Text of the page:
Monday, June 10, 2013

Suffering


The Buddha’s life was geared toward a simple quest: to understand the nature of suffering and how to go about conquering it. Today Buddhism has become a religion with many traditions, but all of them are based on that simple quest.

In the time of The Buddha suffering went by the Sanskrit name of dukkha, which essentially meant dis-ease (now known as mental disease), the opposite of equanimity. There are a host of recognized mental disorders or diseases but all of them share a common characteristic: unresolved trauma. Surprisingly the more we learn about Posttraumatic stress disorder (PTSD) the closer we come to understanding dukkha. The past is meeting the present.

You’re reading a post from a blog that deals with Zen, and Zen is one of the steps on The Buddha’s Eight-Fold Path. In Sanskrit, Zen was (and is) known as Dhyāna. The man recognized as the father of Zen defined the practice leading to enlightened self-understanding was Bodhidharma and he defined Zen as “Not thinking.” To the average person this seems bizarre. How does not thinking lead to an enlightened self-understanding?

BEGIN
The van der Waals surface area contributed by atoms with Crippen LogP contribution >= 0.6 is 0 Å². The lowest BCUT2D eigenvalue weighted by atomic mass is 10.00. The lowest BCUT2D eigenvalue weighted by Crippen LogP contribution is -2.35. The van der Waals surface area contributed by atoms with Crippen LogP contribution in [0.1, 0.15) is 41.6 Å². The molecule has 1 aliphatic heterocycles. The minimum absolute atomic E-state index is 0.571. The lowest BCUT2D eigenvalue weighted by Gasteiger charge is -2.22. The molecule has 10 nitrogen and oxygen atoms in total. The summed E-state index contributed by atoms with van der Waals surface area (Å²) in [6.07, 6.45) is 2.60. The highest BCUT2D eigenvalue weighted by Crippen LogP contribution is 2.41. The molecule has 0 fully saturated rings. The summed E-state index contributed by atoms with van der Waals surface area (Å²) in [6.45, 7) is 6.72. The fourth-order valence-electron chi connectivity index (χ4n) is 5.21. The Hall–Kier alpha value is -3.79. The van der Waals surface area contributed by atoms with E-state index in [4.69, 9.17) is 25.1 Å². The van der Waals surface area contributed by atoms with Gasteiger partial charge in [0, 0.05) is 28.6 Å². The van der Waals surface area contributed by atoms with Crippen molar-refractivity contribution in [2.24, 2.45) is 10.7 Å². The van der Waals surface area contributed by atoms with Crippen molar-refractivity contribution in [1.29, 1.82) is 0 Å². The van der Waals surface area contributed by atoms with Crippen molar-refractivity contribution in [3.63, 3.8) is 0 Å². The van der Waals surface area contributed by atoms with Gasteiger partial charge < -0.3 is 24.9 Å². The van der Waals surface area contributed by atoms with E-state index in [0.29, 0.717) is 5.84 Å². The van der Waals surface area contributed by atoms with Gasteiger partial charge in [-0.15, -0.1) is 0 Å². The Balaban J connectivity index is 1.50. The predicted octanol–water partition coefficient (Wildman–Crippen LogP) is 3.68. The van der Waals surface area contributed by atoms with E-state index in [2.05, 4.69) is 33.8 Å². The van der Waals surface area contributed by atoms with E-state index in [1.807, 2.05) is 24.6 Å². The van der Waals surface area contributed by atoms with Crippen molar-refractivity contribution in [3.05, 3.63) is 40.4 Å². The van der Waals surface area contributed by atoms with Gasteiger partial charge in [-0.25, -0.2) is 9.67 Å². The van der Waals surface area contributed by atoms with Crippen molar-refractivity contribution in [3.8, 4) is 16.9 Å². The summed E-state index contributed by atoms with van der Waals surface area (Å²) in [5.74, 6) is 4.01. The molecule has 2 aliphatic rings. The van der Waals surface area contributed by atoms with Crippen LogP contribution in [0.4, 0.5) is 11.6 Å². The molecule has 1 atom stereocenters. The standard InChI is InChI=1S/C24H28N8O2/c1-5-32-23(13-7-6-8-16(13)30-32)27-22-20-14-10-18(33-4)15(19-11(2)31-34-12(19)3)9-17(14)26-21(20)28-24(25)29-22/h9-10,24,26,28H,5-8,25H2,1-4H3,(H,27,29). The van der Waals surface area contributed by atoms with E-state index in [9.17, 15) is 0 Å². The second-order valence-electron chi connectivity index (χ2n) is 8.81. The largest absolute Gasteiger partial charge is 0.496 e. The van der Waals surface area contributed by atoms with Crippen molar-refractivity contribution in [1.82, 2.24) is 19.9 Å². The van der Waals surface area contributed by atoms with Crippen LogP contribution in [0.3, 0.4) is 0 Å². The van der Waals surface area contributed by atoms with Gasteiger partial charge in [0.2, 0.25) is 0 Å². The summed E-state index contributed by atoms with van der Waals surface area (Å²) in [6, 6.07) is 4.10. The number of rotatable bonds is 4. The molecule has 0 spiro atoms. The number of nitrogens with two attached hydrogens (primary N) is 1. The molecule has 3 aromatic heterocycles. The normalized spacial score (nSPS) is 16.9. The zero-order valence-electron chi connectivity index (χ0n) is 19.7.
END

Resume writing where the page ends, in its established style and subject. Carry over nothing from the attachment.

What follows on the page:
The answer is not so hard to understand once you realize that the true you and me are beyond the construction of thought; that all of us are spiritually transcendent and as such can’t be described with words or encapsulated with thoughts. That’s the short story, but how does the wrong self-understanding play out in real life and conversely what happens when genuine self-understanding occurs?

I have just completed my latest book simply titled Trauma.  I could just as well have titled it Dukkha, but that would not be contemporarily correct. Trauma is both a story of a real person struggling throughout life to overcome suffering and a thorough exposition on PTSD. Anyone wishing to find their way through the maze of life leading to genuine self-understanding would be well advised to purchase and read this book. It is as real-time as the growing awareness of PTSD and as ancient as The Buddha’s enlightenment. The “Order Now” button is on the right of this post. I encourage you to read. 
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